Hundreds of People Died in the Salem Witch Trials – Myth
Salem, Massachusetts, is widely considered a milestone in the religious persecution of witchcraft. However, when one looks closely at the facts surrounding the trial and conviction of the accused felons, it tends to confirm some of the debunkings we have discussed in this article.
For instance, of the more than two hundred people accused, only thirty (about one-seventh of the total) were actually found guilty, and these were both men and women. The hearings took place between February 1692 and May 1693, at the instance of the heads of the local Puritan church.
The trials were motivated by three girls coming forward to their priest, claiming they had been possessed by the devil. In total, nineteen people died by hanging (not burned, as it is usually assumed), fourteen women and five men. Five more people died in jail.
Today, the trials of Salem are studied as an episode of mass hysteria and an example of religious extremism, which resulted in the death of several innocent individuals.
However, this was not an uncommon practice at the time, as Protestant communities in New England depended on regular purges in order to keep their colonies and their faith united. Witches were an external (albeit imaginary) threat that served a purpose as sacrificial goats.
The Lesser-Known Ellwangen Witch Trials were Worse than the Salem Witch Trials – Truth
The truth about Salem might be disappointing, but it does not mean witches were not heavily persecuted in other places. The Ellwangen witch trial is the exact opposite of Salem, having sparked the prosecution and death of at least half the town’s population.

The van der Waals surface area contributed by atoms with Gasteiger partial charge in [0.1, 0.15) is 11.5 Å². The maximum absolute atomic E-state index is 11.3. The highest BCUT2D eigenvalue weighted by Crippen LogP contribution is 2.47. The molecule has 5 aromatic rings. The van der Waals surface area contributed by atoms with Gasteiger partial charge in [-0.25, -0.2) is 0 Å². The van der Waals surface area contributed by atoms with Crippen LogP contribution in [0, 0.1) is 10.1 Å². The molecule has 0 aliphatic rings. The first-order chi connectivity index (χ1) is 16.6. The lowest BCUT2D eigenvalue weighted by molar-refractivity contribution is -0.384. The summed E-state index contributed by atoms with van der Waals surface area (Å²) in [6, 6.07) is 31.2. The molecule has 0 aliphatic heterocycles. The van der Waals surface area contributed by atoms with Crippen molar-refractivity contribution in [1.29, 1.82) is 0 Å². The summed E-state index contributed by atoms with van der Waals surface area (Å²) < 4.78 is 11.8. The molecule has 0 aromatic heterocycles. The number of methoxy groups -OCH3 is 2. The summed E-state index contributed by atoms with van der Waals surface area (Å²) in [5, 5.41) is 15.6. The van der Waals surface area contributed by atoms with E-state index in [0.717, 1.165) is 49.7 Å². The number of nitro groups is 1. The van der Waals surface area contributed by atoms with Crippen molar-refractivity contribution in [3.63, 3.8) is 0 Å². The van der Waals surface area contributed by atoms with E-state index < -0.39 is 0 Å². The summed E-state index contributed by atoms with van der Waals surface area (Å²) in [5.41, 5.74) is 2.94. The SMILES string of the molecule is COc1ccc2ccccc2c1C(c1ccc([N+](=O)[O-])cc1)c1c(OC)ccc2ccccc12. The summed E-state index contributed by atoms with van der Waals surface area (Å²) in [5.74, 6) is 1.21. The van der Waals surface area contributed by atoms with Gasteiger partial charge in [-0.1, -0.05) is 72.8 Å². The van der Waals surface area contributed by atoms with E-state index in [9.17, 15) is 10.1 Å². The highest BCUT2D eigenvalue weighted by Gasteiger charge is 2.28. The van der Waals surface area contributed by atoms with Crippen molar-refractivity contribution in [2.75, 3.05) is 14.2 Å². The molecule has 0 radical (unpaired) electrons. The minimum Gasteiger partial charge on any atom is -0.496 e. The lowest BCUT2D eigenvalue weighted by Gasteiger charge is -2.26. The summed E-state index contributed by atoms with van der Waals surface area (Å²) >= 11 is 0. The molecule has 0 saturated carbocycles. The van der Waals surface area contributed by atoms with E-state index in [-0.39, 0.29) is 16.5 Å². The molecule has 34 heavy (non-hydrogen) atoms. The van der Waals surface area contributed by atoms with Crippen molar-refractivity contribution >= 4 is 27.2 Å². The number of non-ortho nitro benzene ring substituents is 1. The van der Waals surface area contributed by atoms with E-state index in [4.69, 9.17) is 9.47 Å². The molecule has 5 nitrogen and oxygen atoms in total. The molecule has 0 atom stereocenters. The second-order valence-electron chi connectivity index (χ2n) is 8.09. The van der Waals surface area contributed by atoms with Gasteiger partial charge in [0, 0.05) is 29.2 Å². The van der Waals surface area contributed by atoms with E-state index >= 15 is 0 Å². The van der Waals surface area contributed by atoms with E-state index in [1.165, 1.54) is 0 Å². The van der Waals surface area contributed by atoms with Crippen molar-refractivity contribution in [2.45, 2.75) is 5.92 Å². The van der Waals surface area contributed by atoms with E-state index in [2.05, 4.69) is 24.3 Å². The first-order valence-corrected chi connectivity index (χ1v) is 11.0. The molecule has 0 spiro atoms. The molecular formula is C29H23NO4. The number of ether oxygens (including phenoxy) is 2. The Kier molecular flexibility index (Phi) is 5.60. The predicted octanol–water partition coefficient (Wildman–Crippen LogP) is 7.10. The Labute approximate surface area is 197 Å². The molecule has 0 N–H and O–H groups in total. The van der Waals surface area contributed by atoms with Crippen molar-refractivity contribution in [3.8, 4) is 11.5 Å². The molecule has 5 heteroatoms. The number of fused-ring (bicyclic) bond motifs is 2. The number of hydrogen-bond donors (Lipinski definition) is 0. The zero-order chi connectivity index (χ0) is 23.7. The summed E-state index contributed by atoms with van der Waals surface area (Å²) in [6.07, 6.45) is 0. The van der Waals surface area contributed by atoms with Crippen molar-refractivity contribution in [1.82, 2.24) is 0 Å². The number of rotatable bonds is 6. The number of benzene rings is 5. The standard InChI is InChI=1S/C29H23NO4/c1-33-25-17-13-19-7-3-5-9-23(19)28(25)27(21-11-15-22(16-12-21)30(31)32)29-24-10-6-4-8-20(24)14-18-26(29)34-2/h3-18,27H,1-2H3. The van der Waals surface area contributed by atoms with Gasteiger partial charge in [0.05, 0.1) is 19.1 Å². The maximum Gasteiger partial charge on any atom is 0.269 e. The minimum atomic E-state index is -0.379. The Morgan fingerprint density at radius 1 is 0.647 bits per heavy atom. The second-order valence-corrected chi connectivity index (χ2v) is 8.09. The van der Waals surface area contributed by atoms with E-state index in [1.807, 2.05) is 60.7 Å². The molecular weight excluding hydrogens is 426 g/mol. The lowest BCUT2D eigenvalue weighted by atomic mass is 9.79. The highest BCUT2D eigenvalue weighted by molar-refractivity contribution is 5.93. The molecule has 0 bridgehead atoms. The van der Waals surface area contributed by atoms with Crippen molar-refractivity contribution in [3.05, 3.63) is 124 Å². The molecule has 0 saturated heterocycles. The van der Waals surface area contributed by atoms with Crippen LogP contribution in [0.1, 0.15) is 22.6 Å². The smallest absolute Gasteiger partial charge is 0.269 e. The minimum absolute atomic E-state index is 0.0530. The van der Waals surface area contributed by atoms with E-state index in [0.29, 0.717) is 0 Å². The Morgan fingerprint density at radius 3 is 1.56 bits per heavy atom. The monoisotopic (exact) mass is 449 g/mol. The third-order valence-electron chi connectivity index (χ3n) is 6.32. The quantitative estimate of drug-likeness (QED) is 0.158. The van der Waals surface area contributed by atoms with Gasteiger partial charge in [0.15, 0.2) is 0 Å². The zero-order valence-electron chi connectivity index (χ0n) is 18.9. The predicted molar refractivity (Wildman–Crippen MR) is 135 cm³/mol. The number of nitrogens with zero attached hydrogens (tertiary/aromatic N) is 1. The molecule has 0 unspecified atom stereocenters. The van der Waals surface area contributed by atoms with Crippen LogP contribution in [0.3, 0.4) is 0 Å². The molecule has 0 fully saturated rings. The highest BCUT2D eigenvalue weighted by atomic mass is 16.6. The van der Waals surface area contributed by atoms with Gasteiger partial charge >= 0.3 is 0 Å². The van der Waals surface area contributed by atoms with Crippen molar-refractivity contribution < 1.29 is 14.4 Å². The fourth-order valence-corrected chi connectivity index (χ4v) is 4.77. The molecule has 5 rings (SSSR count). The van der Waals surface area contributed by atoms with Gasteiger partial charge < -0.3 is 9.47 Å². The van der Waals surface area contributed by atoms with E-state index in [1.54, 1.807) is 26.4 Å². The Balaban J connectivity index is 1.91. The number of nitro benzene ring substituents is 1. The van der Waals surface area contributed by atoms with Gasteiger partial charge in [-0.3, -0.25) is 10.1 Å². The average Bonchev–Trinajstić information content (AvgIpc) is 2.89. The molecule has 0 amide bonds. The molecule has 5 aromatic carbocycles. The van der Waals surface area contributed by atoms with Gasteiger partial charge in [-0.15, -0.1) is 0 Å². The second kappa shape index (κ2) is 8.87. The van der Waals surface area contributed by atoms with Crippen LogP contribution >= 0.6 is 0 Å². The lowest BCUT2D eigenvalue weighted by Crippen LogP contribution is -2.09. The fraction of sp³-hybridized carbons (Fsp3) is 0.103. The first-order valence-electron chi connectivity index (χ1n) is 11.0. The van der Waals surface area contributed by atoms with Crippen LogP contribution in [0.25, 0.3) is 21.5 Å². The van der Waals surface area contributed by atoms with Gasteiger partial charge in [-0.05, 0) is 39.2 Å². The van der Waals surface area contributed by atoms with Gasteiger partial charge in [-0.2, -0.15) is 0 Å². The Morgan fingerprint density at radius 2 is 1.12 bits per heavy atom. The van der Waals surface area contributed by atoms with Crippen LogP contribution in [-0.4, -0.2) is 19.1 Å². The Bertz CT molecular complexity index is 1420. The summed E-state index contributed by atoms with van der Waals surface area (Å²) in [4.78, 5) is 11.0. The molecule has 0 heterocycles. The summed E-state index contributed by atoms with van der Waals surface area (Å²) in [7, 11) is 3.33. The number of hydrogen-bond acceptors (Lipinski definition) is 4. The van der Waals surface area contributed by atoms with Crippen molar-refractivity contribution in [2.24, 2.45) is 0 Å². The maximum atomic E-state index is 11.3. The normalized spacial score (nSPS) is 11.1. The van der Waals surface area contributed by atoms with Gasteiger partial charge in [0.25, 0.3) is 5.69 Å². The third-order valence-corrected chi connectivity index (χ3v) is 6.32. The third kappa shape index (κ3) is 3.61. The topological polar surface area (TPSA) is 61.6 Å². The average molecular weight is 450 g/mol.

Ellwangen was a small city in Southern Germany, located between Munich and Nuremberg, with around one thousand inhabitants in the 1600s. At the time the trials took place, between 1611 and 1618, it was a Catholic town. Witch trials were nothing new in the area, and in 1588 the first trial ended in the death of 20 people.
In April 1611, a woman was arrested after allegedly having blasphemed the communion. Under torture, she admitted to having engaged in witchcraft and pointed to a series of ‘accomplices’. These people were arrested and tortured, and in turn, named more accomplices. This convinced the local Bishop that he was dealing with a bad case of witchery, and he was quick to form a ‘witch commission’ that would handle the trial. By 1618, 430 people had been charged and executed, most of them women, so the population was not only halved but dangerously imbalanced.
Witches were Always Female – Myth
While this is not strictly so (there were also, as in the case of Salem, male witches), persecuted witches were predominantly female.
This fact has made modern Feminists vindicate the historical witches as martyrs, who died at the hands of a misogynistic and patriarchal society that could not stand women who were not married or who read and thought for themselves.
And, indeed, taking into account Europe as a whole, the vast majority of people accused of witchcraft were women, so there was a strong gender aspect to the problem.
However, this is not the complete picture, as in some places such as Iceland, men accused of witchcraft made as high as 92% of the convictions. Sámi shamans, witch doctors that lived in Nordic countries, were fiercely persecuted. Typically, around 20% of convictions would involve men. But that also means that 80% were women, so it has to mean something.
There Were Millions of Casualties – Myth
The truth is most accounts of the witch trials largely exaggerate the figure of people executed for witchcraft.
The real number of people who faced the death penalty on counts of witchcraft is underwhelming, to say the least. The witch-hunts of the early Modern period were undeniably brutal and horrific, and many innocent men and women were condemned to death as a result.
But how many people were actually executed for the crime of witchery? It is not easy to calculate, as many archives from the time were lost at some point or other in history, but modern historians agree that the approximate figure would be around 30,000 and 60,000.
This is taking into account the time span between 1427 and 1782 when Europe’s last execution for witchcraft occurred in Switzerland.
Many well-established facts about witchcraft are untrue, including the notion that witchcraft is essentially harmful. We have debunked some of the most repeated myths about witchcraft, and can conclude that they are mostly the result of exaggeration, but never a complete fabrication.